The above statistics help to show that Prost’s achievements and reputation should be remembered in a way equal, if not perhaps greater, than that of the great Ayrton Senna.

Jake McMillan

Related Posts:
Button & Hamilton, the New Prost & Senna?
Button Vs Hamilton – the Battle of the Driving Styles
Button and Hamilton, McLaren’s Dream Team?

Did you notice in Bahrain Q3?

Following the form displayed at the four pre-season testing events, qualifying at Bahrain threw up a few surprises that we are all now talking about: Vettel and Red Bull on pole; the poor one lap pace of McLaren; Schumacher consistently slower than Rosberg; the great pace of Kubica in the Renault and the poor speed of Sauber and Toro Rosso. However, did you notice the difference between the times of Q2 and Q3?

Unlike last year, the teams qualify in low fuel for all three sessions and the entire top ten used the ‘option’ tyre (super softs) for both Q2 and Q3. You would expect drivers to get quicker or at least produce very similar times in these two sessions, especially with no change in track conditions.

This did not happen. With the sole exception of Massa in the Ferrari, every driver was significantly slower in Q3 compared to Q2 with most doing times half a second off their previous pace.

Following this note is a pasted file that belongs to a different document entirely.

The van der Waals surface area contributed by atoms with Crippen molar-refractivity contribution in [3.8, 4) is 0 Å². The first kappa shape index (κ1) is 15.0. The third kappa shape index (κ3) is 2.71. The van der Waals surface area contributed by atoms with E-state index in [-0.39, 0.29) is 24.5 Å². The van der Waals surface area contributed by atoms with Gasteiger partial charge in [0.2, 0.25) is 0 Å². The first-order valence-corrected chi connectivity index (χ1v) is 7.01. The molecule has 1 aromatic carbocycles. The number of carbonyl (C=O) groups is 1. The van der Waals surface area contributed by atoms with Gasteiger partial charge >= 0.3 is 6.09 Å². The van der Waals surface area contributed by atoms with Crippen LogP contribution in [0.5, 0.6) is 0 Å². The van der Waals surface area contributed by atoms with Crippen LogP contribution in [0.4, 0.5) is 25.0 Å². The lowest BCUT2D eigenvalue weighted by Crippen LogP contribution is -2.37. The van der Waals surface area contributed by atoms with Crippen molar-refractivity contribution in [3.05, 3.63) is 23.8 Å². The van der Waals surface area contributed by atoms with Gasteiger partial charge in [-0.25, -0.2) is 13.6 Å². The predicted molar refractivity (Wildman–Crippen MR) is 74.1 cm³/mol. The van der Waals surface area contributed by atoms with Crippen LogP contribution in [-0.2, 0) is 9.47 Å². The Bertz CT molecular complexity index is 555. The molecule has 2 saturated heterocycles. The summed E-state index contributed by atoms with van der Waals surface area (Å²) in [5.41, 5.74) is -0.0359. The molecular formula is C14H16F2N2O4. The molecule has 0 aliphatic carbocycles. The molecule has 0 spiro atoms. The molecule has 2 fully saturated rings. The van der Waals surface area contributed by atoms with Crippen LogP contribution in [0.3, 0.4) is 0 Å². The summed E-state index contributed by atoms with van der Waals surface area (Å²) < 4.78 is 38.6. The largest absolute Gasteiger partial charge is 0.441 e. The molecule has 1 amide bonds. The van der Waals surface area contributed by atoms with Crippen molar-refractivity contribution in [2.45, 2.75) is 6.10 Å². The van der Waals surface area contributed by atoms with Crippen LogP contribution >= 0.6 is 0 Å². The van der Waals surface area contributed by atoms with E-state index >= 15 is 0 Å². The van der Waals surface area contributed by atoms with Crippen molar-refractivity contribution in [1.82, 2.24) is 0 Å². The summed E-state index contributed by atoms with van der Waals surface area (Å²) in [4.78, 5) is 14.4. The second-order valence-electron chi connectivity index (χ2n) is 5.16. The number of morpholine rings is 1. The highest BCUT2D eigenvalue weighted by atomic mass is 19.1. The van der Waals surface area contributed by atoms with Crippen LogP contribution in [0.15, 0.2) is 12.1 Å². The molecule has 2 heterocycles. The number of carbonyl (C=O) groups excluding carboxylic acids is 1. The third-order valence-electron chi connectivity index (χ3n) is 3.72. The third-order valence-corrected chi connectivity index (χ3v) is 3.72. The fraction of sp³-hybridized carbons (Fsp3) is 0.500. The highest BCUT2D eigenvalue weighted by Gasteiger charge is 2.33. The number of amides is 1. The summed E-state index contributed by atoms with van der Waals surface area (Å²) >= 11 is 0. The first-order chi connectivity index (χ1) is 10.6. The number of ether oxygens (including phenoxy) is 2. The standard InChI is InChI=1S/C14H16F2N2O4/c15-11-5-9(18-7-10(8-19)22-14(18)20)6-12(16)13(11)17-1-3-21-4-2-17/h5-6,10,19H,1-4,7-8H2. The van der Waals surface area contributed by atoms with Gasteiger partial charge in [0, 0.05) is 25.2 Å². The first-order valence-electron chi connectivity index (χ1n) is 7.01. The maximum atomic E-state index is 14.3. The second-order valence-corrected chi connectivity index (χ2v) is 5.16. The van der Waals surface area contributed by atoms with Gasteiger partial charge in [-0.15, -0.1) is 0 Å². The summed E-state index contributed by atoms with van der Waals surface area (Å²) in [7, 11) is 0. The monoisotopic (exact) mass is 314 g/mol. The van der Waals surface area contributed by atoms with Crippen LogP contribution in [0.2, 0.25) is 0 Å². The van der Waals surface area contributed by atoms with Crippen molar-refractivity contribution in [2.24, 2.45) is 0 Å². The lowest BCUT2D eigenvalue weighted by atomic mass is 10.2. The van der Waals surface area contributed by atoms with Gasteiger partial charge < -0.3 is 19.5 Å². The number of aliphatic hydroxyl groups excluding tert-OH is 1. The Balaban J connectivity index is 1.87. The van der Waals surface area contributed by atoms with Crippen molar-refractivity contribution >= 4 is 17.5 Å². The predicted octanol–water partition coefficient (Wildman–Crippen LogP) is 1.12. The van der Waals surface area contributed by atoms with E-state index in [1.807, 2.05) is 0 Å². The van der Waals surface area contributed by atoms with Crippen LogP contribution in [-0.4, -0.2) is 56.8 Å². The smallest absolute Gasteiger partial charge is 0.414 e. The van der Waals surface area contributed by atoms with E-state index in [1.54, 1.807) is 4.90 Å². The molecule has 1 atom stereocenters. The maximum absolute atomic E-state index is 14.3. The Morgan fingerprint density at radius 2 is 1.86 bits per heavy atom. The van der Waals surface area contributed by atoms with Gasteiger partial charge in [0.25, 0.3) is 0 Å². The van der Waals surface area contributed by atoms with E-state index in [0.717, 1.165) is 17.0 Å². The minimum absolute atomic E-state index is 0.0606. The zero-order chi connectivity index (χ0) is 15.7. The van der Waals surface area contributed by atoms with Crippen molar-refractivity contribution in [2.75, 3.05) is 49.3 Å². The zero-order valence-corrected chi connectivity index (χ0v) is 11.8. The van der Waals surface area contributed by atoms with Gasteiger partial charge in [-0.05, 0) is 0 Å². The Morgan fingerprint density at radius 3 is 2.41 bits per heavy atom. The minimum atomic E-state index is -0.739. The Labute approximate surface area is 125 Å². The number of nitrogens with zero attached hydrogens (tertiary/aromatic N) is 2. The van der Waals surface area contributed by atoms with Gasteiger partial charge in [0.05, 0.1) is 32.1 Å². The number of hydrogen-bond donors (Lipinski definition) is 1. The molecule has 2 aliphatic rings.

Pos Driver Team Q3 Time Diff. To Q2 time
1 Vettel Red Bull 1:54.101 + 0.218s
2 Massa Ferrari 1:54.242 – 0.089s
3 Alonso Ferrari 1:54.608 + 0.436s
4 Hamilton McLaren 1:55.217 + 0.510s
5 Rosberg Mercedes 1:55.241 + 0.559s
6 Webber Red Bull 1:55.284 + 0.966s
7 Schumacher Mercedes 1:55.524 + 0.419s
8 Button McLaren 1:55.672 + 0.504s
9 Kubica Renault 1:55.885 + 0.922s
10 Sutil Force India 1:56.309 + 1.313s

As the track conditions had not changed, the difference can only be put down to drivers trying too hard to get that perfect lap for the first pole of the new season. Rosberg said that he really thought he could get pole but struggled with his tyres and said that if he got too much oversteer in one corner and overheated the tyres, the next few corners would be ruined.

Therefore, Massa’s performance is all the more impressive as he was the only driver to keep his cool and go quicker in Q3 than he had in Q2.

Vettel was quickest in both Q2 and Q3, but if you believe pre-season testing then the Ferraris will definitely beat the Red Bull tomorrow in the race. However, it just goes to show, don’t be fooled by what happens in pre-season testing!

Jake McMillan

Poll Result: The F1 rivalry we are most looking forward to in 2010

2010 is a year of fantastic rivalries and a recent poll on this site has revealed that the F1 rivalry we are most looking forward to, far beyond any other, is seeing back from retirement Michael Schumacher compete against all the current top F1 elite of Massa, Button, Alonso, Hamilton, Vettel and Webber.  Two-thirds of the poll (67%) stated they were most looking forward to seeing this battle.

Next highest vote (19%) was the battle between the two McLaren drivers of Jenson Button and Lewis Hamilton. Popular opinion seems to be that Hamilton will come out on top for 2010, but we are all wondering just how close or far away Button will be.

A small percentage of people are looking forward to the Vettel Vs Webber fight. Interestingly, no one voted for Alonso Vs Massa?